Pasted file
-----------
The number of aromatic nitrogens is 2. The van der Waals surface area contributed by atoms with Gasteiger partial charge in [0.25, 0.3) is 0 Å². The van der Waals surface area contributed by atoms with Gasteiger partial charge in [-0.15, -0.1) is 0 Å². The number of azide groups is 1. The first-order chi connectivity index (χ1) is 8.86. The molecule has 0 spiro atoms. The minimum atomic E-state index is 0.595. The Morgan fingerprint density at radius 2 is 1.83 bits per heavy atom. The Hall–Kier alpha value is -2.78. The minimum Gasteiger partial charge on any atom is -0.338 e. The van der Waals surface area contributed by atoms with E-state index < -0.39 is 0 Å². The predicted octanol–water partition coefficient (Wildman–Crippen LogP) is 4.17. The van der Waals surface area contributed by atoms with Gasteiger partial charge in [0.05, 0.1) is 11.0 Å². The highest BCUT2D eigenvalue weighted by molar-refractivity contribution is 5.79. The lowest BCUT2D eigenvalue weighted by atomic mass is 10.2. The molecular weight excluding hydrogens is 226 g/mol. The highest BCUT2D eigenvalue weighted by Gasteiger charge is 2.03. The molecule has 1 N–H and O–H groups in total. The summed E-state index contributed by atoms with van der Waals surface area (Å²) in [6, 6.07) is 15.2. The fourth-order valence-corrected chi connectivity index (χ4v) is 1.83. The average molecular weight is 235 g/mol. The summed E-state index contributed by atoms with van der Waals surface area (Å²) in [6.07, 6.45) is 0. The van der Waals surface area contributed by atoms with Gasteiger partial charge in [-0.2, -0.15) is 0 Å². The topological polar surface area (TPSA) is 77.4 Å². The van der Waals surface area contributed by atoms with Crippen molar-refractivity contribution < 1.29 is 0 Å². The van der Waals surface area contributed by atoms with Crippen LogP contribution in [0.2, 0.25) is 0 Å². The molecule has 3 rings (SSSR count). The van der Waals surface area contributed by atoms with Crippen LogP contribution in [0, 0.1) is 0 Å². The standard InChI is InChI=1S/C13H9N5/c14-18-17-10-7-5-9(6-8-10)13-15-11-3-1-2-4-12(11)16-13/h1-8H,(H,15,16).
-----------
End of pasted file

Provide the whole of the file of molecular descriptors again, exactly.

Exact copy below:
The number of aromatic nitrogens is 2. The van der Waals surface area contributed by atoms with Gasteiger partial charge in [0.25, 0.3) is 0 Å². The van der Waals surface area contributed by atoms with Gasteiger partial charge in [-0.15, -0.1) is 0 Å². The number of azide groups is 1. The first-order chi connectivity index (χ1) is 8.86. The molecule has 0 spiro atoms. The minimum atomic E-state index is 0.595. The Morgan fingerprint density at radius 2 is 1.83 bits per heavy atom. The Hall–Kier alpha value is -2.78. The minimum Gasteiger partial charge on any atom is -0.338 e. The van der Waals surface area contributed by atoms with E-state index < -0.39 is 0 Å². The predicted octanol–water partition coefficient (Wildman–Crippen LogP) is 4.17. The van der Waals surface area contributed by atoms with Gasteiger partial charge in [0.05, 0.1) is 11.0 Å². The highest BCUT2D eigenvalue weighted by molar-refractivity contribution is 5.79. The lowest BCUT2D eigenvalue weighted by atomic mass is 10.2. The molecular weight excluding hydrogens is 226 g/mol. The highest BCUT2D eigenvalue weighted by Gasteiger charge is 2.03. The molecule has 1 N–H and O–H groups in total. The summed E-state index contributed by atoms with van der Waals surface area (Å²) in [6, 6.07) is 15.2. The fourth-order valence-corrected chi connectivity index (χ4v) is 1.83. The average molecular weight is 235 g/mol. The summed E-state index contributed by atoms with van der Waals surface area (Å²) in [6.07, 6.45) is 0. The van der Waals surface area contributed by atoms with Gasteiger partial charge in [-0.2, -0.15) is 0 Å². The topological polar surface area (TPSA) is 77.4 Å². The van der Waals surface area contributed by atoms with Crippen molar-refractivity contribution < 1.29 is 0 Å². The van der Waals surface area contributed by atoms with Crippen LogP contribution in [0.2, 0.25) is 0 Å². The molecule has 3 rings (SSSR count). The van der Waals surface area contributed by atoms with Crippen LogP contribution in [0, 0.1) is 0 Å². The standard InChI is InChI=1S/C13H9N5/c14-18-17-10-7-5-9(6-8-10)13-15-11-3-1-2-4-12(11)16-13/h1-8H,(H,15,16).